One of the questions that has haunted me, plagued me, and followed me throughout my entire career is this: Where are you from? While it may appear to be an innocent question, for many people of color, it is one of the most popular microaggressions we are confronted with in our workplaces. This innocent question can often lead to a number of follow up questions. Because they are in disbelief when as a Brown woman I respond, “Well, I am from here. I am an American, too.”
According to the recent U.S. census data, more than two-fifths (more than 40%) of Americans identify as people of color. And when we look at the segment of the population who are 18 years old and younger, more than half of our youth identify as people of color. With the demographics of the U.S. rapidly shifting, representation in our workplaces is also changing. Leaders must be prepared to lead a multicultural workforce and ensure that people of color feel like they belong in their organizations.
Here are three things leaders need to know when it comes to this every day, microaggression.
Understand the impact of that question
Your intent may be to try to get to know the person better. You may not be satisfied with their initial response and you may ask follow-up questions including, “Where are you really from?” And the impact the individual can feel is that you are questioning their identity, “othering” them, and wondering if they belong here. It is yet another microaggression so many individuals face in our workplaces every single day.
According to a recent Survey Monkey survey, 68% of Americans say microaggressions are a serious problem. More than 25% of respondents say they have definitely experienced microaggressions at work. During this period of the Great Resignation, one of the biggest reasons employees are leaving is because they feel disrespected. Many people of color already feel that they don’t belong when they are working in organizations where they are underrepresented. Repeated use of microaggressions like “where are you from” will only hasten their departure. They will leave your organization to find other places where they do belong.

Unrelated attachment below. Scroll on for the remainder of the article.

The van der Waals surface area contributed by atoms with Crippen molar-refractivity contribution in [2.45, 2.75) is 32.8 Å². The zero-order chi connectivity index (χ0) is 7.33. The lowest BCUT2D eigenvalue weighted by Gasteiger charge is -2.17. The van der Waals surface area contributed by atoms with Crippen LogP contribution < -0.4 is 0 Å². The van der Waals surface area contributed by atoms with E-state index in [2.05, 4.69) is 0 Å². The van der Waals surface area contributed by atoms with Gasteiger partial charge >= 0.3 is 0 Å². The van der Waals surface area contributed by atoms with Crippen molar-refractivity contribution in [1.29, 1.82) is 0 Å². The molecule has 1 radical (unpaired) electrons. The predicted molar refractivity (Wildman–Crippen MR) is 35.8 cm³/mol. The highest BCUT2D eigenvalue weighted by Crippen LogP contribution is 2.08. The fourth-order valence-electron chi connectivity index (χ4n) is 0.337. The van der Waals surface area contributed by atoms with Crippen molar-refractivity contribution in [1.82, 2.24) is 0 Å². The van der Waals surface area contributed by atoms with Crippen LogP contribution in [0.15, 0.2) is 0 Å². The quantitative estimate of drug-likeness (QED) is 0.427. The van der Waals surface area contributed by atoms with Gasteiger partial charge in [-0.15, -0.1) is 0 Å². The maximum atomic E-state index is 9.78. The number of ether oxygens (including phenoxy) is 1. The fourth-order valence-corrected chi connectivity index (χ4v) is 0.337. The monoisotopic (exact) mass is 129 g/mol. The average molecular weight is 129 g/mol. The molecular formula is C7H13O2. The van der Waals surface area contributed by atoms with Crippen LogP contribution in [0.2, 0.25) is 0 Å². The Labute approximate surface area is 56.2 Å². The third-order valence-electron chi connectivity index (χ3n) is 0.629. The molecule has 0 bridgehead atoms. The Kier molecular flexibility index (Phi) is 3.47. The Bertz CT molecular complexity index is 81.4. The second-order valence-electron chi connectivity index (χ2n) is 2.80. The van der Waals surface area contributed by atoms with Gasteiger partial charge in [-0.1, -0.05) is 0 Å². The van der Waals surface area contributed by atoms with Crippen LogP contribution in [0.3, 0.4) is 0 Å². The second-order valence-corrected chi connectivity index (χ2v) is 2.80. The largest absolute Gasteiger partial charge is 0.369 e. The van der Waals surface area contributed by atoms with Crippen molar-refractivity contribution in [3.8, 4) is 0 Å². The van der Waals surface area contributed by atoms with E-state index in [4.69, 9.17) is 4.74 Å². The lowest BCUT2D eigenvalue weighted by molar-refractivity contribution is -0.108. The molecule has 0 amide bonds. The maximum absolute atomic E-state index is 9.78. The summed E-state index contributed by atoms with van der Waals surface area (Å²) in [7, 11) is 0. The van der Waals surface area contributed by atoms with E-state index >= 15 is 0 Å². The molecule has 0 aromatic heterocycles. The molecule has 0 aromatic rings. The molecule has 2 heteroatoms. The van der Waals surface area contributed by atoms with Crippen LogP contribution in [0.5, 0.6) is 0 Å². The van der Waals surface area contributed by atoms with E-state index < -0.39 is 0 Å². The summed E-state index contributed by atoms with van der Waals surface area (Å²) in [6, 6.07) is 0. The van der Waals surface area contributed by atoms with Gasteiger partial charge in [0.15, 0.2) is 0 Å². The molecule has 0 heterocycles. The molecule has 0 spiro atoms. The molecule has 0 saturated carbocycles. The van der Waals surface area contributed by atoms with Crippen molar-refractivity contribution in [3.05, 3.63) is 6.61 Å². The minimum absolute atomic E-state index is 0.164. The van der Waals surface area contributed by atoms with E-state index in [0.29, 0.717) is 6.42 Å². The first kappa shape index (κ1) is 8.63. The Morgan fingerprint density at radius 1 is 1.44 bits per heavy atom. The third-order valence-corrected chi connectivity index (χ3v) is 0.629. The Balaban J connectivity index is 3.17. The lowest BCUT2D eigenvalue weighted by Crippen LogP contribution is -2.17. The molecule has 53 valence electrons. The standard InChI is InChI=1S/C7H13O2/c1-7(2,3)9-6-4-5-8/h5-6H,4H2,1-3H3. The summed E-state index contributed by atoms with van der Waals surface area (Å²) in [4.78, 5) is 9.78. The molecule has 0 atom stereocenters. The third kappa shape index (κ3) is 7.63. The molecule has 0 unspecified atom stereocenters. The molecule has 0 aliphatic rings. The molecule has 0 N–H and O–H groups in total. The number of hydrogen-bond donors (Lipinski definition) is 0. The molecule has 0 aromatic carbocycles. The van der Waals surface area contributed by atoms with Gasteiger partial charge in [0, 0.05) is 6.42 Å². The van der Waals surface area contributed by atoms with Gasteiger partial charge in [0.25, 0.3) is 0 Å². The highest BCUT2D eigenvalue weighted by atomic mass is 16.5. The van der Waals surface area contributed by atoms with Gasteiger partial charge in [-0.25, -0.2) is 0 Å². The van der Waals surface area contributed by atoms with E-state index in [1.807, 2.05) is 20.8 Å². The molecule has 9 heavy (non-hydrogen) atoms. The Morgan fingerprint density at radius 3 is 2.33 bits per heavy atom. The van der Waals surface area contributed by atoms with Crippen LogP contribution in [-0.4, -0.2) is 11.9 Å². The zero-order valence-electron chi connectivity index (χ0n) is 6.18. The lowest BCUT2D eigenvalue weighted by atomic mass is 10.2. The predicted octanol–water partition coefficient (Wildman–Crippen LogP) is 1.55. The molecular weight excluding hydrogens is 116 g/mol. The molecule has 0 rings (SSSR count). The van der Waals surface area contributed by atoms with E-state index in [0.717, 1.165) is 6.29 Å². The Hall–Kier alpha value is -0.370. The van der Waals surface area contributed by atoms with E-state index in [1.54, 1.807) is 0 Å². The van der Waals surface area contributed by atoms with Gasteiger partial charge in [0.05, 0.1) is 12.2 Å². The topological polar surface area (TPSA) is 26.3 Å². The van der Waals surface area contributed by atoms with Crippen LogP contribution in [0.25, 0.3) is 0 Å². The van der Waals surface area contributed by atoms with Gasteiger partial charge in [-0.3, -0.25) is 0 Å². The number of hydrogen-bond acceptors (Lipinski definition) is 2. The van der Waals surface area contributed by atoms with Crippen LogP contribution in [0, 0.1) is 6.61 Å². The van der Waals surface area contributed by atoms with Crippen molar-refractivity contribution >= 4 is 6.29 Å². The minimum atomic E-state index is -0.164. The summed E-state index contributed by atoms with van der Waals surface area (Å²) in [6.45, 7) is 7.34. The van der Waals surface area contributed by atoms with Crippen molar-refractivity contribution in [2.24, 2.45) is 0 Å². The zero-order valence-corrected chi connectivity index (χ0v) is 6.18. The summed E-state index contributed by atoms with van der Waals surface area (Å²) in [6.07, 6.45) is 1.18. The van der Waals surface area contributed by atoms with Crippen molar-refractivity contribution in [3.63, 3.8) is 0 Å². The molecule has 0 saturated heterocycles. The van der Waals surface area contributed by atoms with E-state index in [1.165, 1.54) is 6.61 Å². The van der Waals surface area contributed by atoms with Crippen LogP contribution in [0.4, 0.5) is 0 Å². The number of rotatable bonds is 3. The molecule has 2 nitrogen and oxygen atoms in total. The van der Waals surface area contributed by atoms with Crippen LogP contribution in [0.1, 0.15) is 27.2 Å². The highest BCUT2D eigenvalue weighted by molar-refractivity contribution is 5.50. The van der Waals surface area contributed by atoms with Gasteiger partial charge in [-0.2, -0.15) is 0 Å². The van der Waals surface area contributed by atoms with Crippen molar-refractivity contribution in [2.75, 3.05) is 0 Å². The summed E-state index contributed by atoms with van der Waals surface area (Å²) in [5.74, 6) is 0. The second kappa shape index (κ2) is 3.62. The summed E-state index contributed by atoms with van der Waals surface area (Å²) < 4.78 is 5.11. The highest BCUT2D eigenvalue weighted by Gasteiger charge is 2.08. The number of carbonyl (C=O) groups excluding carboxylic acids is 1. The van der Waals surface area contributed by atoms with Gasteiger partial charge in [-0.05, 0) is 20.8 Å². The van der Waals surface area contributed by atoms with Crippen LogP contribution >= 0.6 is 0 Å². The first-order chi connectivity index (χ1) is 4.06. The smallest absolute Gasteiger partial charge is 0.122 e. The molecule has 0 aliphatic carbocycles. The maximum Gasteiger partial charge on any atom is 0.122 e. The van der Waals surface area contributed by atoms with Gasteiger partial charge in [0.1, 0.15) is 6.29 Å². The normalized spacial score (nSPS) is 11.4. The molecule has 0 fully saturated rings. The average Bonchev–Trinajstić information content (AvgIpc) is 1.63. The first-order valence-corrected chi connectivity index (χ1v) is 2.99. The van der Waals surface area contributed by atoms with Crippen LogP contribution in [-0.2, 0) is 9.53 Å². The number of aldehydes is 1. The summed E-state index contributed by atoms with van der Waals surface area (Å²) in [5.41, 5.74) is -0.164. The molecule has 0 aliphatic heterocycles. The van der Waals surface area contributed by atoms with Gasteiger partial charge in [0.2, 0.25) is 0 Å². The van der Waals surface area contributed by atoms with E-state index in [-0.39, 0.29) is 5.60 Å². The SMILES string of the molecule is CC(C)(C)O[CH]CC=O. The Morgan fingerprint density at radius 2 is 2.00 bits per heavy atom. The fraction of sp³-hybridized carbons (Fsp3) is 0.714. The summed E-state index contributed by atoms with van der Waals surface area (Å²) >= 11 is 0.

Intervene when you hear others ask that question
Now that you understand why this is a microaggression, educate and interrupt others when you hear this line of questioning. “Why is it so important to know where Mita is from? Why did you repeatedly ask her that question?” Close cousins of the “Where are you from” microaggression also include, “You speak English so well” and, “Wow, how did you get rid of your accent?” or ,”How long have you lived in the U.S.?”
Sixty percent of Americans have witnessed or potentially witnessed a microaggression take place in the workplace. And too many of us are bystanders passively watching interactions and not intervening in the moments that matter. If it’s uncomfortable to intervene in front of others, you can always pull them individuals privately. It’s never too late to intervene and interrupt a leader’s bias. Finally, check in with the individual who has been the target of this line of questioning and what you can do to better support them.
Ask other questions to get to know someone better
If you want to get to know someone better, there’s no need to immediately start with “where are you from?” Try questions like, “Where did you spend most of your childhood” or, “Where do you currently live, and have you always lived in this city?” When we are getting to know someone, it’s okay to be curious. Just ensure that your curiosity and line of questioning is not rooted in how someone looks, acts, or appears to you at a first glance on screen or in person.
Seventy percent of employees say that work friendships are critical to being happy and feeling like you belong at work. According to Gallup research, those who have work friendships are more productive and engaged. As many companies experiment with hybrid work, building friendships across Zoom and in person will be a key part of retaining talent. And part of building friendships is genuinely investing time in getting to know people. Let’s stop stereotyping and labeling our colleagues of color. Let’s stop painting a narrative of who we think they are and take the time to uncover who they really are. This can be one of the biggest retention tools leaders have at their disposal during the Great Resignation: to ensure each of us feel valued, seen, recognized, and that we know we belong here.
Mita Mallick is a diversity and inclusion leader. Currently, she is the head of inclusion, equity, and impact at Carta.